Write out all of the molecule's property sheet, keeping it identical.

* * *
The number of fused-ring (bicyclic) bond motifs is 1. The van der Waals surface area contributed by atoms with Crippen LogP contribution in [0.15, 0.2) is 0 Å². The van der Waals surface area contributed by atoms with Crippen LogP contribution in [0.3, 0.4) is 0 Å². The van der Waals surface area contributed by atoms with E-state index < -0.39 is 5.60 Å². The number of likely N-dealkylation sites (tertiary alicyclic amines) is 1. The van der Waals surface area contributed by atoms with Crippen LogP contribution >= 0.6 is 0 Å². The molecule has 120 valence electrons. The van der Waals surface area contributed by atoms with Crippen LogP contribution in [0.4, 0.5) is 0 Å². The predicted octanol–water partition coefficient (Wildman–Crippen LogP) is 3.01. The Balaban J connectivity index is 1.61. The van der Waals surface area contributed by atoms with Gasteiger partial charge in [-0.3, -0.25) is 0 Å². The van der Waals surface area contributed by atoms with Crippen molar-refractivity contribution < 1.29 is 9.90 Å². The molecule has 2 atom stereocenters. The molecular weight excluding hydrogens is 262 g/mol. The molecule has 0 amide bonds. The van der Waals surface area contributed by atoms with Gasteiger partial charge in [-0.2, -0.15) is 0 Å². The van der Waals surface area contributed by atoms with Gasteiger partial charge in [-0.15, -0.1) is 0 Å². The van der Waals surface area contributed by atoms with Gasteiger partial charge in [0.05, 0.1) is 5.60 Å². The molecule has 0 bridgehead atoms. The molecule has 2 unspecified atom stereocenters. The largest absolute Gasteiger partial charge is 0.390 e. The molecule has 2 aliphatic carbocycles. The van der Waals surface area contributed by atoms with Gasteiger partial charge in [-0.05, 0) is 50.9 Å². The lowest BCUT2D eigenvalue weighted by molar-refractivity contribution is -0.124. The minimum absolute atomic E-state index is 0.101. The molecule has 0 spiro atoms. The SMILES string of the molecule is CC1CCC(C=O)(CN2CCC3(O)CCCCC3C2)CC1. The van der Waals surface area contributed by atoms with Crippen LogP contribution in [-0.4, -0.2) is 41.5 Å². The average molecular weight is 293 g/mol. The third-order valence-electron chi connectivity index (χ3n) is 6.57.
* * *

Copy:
The number of fused-ring (bicyclic) bond motifs is 1. The van der Waals surface area contributed by atoms with Crippen LogP contribution in [0.15, 0.2) is 0 Å². The van der Waals surface area contributed by atoms with Crippen LogP contribution in [0.3, 0.4) is 0 Å². The van der Waals surface area contributed by atoms with E-state index < -0.39 is 5.60 Å². The number of likely N-dealkylation sites (tertiary alicyclic amines) is 1. The van der Waals surface area contributed by atoms with Crippen LogP contribution >= 0.6 is 0 Å². The molecule has 120 valence electrons. The van der Waals surface area contributed by atoms with Crippen LogP contribution in [0.4, 0.5) is 0 Å². The predicted octanol–water partition coefficient (Wildman–Crippen LogP) is 3.01. The Balaban J connectivity index is 1.61. The van der Waals surface area contributed by atoms with Gasteiger partial charge in [-0.3, -0.25) is 0 Å². The van der Waals surface area contributed by atoms with Crippen molar-refractivity contribution < 1.29 is 9.90 Å². The molecule has 2 atom stereocenters. The molecular weight excluding hydrogens is 262 g/mol. The molecule has 0 amide bonds. The van der Waals surface area contributed by atoms with Gasteiger partial charge in [-0.2, -0.15) is 0 Å². The van der Waals surface area contributed by atoms with Gasteiger partial charge in [-0.15, -0.1) is 0 Å². The van der Waals surface area contributed by atoms with Gasteiger partial charge in [0.05, 0.1) is 5.60 Å². The molecule has 0 bridgehead atoms. The molecule has 2 unspecified atom stereocenters. The largest absolute Gasteiger partial charge is 0.390 e. The molecule has 2 aliphatic carbocycles. The van der Waals surface area contributed by atoms with Gasteiger partial charge in [-0.05, 0) is 50.9 Å². The lowest BCUT2D eigenvalue weighted by molar-refractivity contribution is -0.124. The minimum absolute atomic E-state index is 0.101. The molecule has 0 spiro atoms. The SMILES string of the molecule is CC1CCC(C=O)(CN2CCC3(O)CCCCC3C2)CC1. The van der Waals surface area contributed by atoms with Crippen LogP contribution in [-0.4, -0.2) is 41.5 Å². The average molecular weight is 293 g/mol. The third-order valence-electron chi connectivity index (χ3n) is 6.57.